Realistic rope in photoshop
This tutorial came out of a request from the forum.
I was asked if I could make a realistic rope. But it needed to be "coiled up like a cobra" with an end sticking up. I just cannot resist a challenge and this is the result. I present the "rope charmer"
Create a new document.
The size here is really important because it will determine the angle of the coil. In this example I used 600x600. Look at the 2 examples at the end of the tutorial, the variation was created on 800x600, notice that the angle is a little wider and less round. Personally I think I prefer the 800x600, but experiment with different sizes and see how you like the results.
Create a new layer and choose filter>sketch>halftone pattern.
Size =2 (use higher for a higher res image)
Push the contrast pretty high
Now rotate the pattern by pressing cmd/ctrl+T for free transform and then pulling one of the corners around. (You may enlarge the pattern to fill more of the page if you wish.)
To give a more frayed look add some noise: filter>noise>add noise
Make a selection with the rectangular marquee tool. This will be a strand of rope
Press Cmd/ctrl+J to copy the selection to a new layer. Hide the layer underneath by clicking on the eye icon. Position the rope near the center of the page
Lets make it coil> filter>distort>polar coordinates and choose rectangular to polar.
Te contrast between the black and white is too strong, lets tone it down a bit by choosing the levels control. Cmd/ctrl+L
Move the bottom slider (shown) to the right to tone down the shadows.
Lets add some depth.
Press the little "f" in the layers palette to open the layer styles.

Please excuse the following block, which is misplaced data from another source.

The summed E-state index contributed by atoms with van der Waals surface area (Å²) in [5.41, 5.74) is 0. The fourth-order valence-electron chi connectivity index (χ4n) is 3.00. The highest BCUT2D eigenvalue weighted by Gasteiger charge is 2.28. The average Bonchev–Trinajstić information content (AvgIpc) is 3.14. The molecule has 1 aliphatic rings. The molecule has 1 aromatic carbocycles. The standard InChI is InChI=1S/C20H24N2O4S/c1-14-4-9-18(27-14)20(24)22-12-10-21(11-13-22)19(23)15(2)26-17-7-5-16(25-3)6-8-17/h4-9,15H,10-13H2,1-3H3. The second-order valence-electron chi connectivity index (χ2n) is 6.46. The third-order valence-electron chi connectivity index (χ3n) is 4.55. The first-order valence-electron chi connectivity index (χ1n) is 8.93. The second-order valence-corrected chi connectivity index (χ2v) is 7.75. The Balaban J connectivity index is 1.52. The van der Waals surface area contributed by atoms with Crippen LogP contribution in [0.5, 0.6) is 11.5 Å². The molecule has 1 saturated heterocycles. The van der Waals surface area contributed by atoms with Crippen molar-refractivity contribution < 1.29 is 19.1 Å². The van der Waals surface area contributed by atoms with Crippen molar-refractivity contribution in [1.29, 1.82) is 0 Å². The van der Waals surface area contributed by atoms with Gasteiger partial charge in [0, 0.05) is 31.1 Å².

Choose inner shadow. Use the setting here
Also add a drop shadow as shown.
Press ok and you will see a realistic loop of rope.
Duplicate the layer 4 or 5 times and stack them as shown, we now have the coil.
Now for the end of the rope:
Show the pattern layer again and make a selection and copy it to a new layer just like we did before. (cmd/ctrl+J)
Rotate the rope 90 deg.
To make it "wiggle" filter>distort>shear
Click to add points and drag as shown.
Let's blend it in.
Add a layer mask by clicking the new layer mask icon in the layers palette.
Choose a large soft black brush and paint the very end of the rope and notice it will fade smoothly into the coil.
To the left is our final rope with a little hue/saturation added to give it a hint of color.
Here is a variation with a wider canvas width and a different hue/saturation value applied. I also nudged a couple of the "coils" so they were not so perfect. This results in a more natural finish.
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ABOUT THE AUTHOR
Colin Smith is a best-selling author, trainer, and award-winning new-media designer who has caused a stir in the design community with his stunning photorealistic illustrations composed entirely in Photoshop. He is founder of the world's most popular Photoshop resource site, PhotoshopCAFE.com, which boasts more than two million visitors.
With over 10 years of experience in the design industry, Colin was formerly Senior Editor and Art Director for VOICE magazine. He is a regular columnist for Photoshop User magazine, PlanetPhotoshop.com, and the official site of the National Association for Photoshop Professionals. He also contributes to a number of other graphic art publications and Web sites, such as Mac Design magazine, Web Designer magazine and Computer Arts Magazine.
Colin's graphic design work has been recognized with numerous awards, including the Guru awards at Photoshop World 2001 and 2002, for his work in both Illustration and Web Design. He's authored or co-authored more than ten books on Photoshop, including the best-selling How to Do Everything with Photoshop CS (McGraw-Hill/Osborne, 2003) and award-winning Photoshop Most Wanted: Effects and Design Tips (A Press/Friends Of Ed, 2002). Colin is also creator of the Photoshop Secrets Video training series (PhotoshopCD.com). He is in high demand across the United States as a lecturer, presenting his Photoshop techniques to Web designers and other graphics professionals across the nation.